The Campaign Spot

John Kitzhaber, the Bob McDonnell of Oregon

The Oregonian newspaper’s editorial board assesses the scandals surrounding Democratic governor John Kitzhaber, and comes to a dire conclusion:

It it should be clear by now to Kitzhaber that his credibility has evaporated to such a degree that he can no longer serve effectively as governor. If he wants to serve his constituents he should resign.

To recite every reported instance in which Hayes, ostensibly under Kitzhaber’s watchful eye, has used public resources, including public employee time and her “first lady” title, in pursuit of professional gain would require far more space than we have here and, besides, repeat what most readers already know. Suffice it to say there’s a pattern, and the person who bears the responsibility for allowing it to form and persist is Kitzhaber, who should know better. After all, as he pointed out during Friday’s press conference, he’s been serving in public office on and off since the 1970s.

Kitzhaber could offer the cynical defense that Oregon voters knew about a bunch of these scandals last fall and reelected him anyway:

Kitzhaber’s fiancée, Cylvia Hayes, is experiencing perhaps the most embarrassing and tumultuous month of any governor’s spouse in the country. First a local newspaper revealed that she had a previously unrevealed marriage in 1997, which she later admitted was part of a fraudulent scheme to get an immigrant a visa. Then she admitted that around the same time, she helped purchase some land for an attempt to grow marijuana illegally. She insisted that Kitzhaber never knew of these past crimes. Then she hit the scandal trifecta:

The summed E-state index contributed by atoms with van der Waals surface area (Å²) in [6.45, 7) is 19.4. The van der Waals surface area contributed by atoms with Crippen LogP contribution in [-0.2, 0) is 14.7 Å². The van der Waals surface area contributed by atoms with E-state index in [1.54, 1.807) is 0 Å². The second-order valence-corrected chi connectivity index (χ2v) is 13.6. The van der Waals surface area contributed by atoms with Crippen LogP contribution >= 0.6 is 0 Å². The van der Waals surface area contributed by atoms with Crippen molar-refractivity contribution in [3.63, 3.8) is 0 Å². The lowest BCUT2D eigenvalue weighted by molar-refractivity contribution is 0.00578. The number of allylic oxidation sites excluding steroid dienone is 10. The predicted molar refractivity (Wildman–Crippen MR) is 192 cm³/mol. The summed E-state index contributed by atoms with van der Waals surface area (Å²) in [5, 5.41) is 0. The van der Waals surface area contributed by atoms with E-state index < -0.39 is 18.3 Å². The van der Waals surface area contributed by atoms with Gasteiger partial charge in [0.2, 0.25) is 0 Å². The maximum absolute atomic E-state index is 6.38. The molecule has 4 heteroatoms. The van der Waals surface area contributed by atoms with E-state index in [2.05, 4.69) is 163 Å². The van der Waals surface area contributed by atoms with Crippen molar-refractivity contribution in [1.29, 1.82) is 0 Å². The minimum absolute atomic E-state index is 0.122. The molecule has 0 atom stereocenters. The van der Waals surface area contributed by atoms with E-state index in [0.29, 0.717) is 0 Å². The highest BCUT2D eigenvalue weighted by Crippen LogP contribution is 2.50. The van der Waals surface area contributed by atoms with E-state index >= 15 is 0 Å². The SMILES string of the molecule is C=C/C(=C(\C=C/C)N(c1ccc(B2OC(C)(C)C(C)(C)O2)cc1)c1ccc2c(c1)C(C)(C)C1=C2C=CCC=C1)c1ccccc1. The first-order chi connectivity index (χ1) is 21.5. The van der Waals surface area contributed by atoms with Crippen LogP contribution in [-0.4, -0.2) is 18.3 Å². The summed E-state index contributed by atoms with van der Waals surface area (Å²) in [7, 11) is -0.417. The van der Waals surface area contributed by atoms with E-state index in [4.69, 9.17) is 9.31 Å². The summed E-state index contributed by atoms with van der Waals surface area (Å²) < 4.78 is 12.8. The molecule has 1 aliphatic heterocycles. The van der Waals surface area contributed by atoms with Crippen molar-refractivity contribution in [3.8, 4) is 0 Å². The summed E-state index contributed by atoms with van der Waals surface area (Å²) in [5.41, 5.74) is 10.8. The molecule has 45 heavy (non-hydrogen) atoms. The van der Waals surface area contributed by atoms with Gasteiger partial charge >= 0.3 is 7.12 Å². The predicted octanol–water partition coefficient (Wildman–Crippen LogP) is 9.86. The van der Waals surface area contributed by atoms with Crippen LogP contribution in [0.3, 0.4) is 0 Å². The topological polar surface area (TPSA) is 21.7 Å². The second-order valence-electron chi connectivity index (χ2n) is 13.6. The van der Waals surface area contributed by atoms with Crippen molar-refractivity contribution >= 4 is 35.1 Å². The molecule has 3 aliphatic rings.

On Oct. 8, Willamette Week reported Hayes has pushed for the state to change its economic and energy policies while accepting payments from private advocacy groups seeking to influence those same policies.

In some cases, Hayes solicited private consulting contracts with groups she was already working with in her public role as first lady and adviser to Kitzhaber. Records show she has routinely used her title as first lady and as adviser to Kitzhaber when making paid appearances at the behest of her private clients.

State ethics law prohibits public officials from using public resources for personal benefit. That would include Mahonia Hall, the governor’s mansion owned by the state.

In fact, the Oregonian editorial board endorsed Kitzhaber for reelection in early October — as some of those scandals broke.

We could play the “what if he was a Republican” game, except we don’t have to imagine it; Virginia governor Bob McDonnell also ran into trouble for his and his wife’s interactions and monetary transactions with figures seeking to influence state policy. And now he’s trying to stay out of prison after being found guilty on eleven counts of corruption.

Most Popular

White House

The Problem Isn’t Just the GOP, Mr. Comey

During a CNN town hall on Wednesday night, James Comey alleged that the Republican party allows President Trump to get away with making inappropriate statements without holding him accountable. “If the Republicans, if they just close their eyes and imagine Barack Obama waking up in the morning saying someone ... Read More
Law & the Courts

‘Judges for the #Resistance’

At Politico, I wrote today about the judiciary’s activism against Trump on immigration: There is a lawlessness rampant in the land, but it isn’t emanating from the Trump administration. The source is the federal judges who are making a mockery of their profession by twisting the law to block the Trump ... Read More
White House

Trump’s Friendships Are America’s Asset

The stale, clichéd conceptions of Donald Trump held by both Left and Right — a man either utterly useless or only rigidly, transactionally tolerable — conceal the fact that the president does possess redeeming talents that are uniquely his, and deserve praise on their own merit. One is personal friendliness ... Read More
U.S.

Columbia 1968: Another Untold Story

Fifty years ago this week, Columbia students riding the combined wave of the civil-rights and anti-war movements went on strike, occupied buildings across campus, and shut the university down. As you revisit that episode of the larger drama that was the annus horribilis 1968, bear in mind that the past isn’t ... Read More
Culture

Only the Strident Survive

‘I am not prone to anxiety,” historian Niall Ferguson wrote in the Times of London on April 22. “Last week, however, for the first time since I went through the emotional trauma of divorce, I experienced an uncontrollable panic attack.” The cause? “A few intemperate emails, inadvertently forwarded ... Read More